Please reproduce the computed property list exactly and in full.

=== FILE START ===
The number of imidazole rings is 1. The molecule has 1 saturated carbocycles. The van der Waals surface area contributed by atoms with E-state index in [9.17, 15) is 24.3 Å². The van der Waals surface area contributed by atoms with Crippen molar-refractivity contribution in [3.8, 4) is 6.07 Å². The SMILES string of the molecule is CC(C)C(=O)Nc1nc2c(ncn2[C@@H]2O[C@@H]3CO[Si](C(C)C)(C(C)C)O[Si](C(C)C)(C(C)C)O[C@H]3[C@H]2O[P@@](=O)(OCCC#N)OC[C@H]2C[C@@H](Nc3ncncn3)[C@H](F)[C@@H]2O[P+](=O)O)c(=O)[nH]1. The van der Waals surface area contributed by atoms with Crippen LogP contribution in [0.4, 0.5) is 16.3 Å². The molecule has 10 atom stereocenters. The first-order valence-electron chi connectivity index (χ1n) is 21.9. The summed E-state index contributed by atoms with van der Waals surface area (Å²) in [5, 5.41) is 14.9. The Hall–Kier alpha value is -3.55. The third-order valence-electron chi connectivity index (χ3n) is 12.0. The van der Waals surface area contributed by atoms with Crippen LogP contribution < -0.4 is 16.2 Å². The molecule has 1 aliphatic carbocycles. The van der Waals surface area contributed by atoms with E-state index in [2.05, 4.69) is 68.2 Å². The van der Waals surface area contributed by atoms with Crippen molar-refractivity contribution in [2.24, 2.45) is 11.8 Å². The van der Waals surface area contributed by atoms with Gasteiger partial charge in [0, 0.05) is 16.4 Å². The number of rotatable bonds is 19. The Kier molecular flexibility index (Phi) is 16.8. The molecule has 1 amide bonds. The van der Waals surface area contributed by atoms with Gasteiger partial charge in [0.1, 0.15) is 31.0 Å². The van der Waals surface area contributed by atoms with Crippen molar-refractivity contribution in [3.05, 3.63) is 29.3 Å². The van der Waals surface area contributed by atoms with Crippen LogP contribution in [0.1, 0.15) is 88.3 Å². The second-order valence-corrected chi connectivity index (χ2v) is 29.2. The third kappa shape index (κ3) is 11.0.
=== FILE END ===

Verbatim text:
The number of imidazole rings is 1. The molecule has 1 saturated carbocycles. The van der Waals surface area contributed by atoms with E-state index in [9.17, 15) is 24.3 Å². The van der Waals surface area contributed by atoms with Crippen molar-refractivity contribution in [3.8, 4) is 6.07 Å². The SMILES string of the molecule is CC(C)C(=O)Nc1nc2c(ncn2[C@@H]2O[C@@H]3CO[Si](C(C)C)(C(C)C)O[Si](C(C)C)(C(C)C)O[C@H]3[C@H]2O[P@@](=O)(OCCC#N)OC[C@H]2C[C@@H](Nc3ncncn3)[C@H](F)[C@@H]2O[P+](=O)O)c(=O)[nH]1. The van der Waals surface area contributed by atoms with Crippen LogP contribution in [0.4, 0.5) is 16.3 Å². The molecule has 10 atom stereocenters. The first-order valence-electron chi connectivity index (χ1n) is 21.9. The summed E-state index contributed by atoms with van der Waals surface area (Å²) in [5, 5.41) is 14.9. The Hall–Kier alpha value is -3.55. The third-order valence-electron chi connectivity index (χ3n) is 12.0. The van der Waals surface area contributed by atoms with Crippen LogP contribution < -0.4 is 16.2 Å². The molecule has 1 aliphatic carbocycles. The van der Waals surface area contributed by atoms with E-state index in [2.05, 4.69) is 68.2 Å². The van der Waals surface area contributed by atoms with Crippen molar-refractivity contribution in [2.24, 2.45) is 11.8 Å². The van der Waals surface area contributed by atoms with Gasteiger partial charge in [0, 0.05) is 16.4 Å². The number of rotatable bonds is 19. The Kier molecular flexibility index (Phi) is 16.8. The molecule has 1 amide bonds. The van der Waals surface area contributed by atoms with Gasteiger partial charge in [0.1, 0.15) is 31.0 Å². The van der Waals surface area contributed by atoms with Crippen molar-refractivity contribution in [3.05, 3.63) is 29.3 Å². The van der Waals surface area contributed by atoms with Crippen LogP contribution in [0.1, 0.15) is 88.3 Å². The second-order valence-corrected chi connectivity index (χ2v) is 29.2. The third kappa shape index (κ3) is 11.0.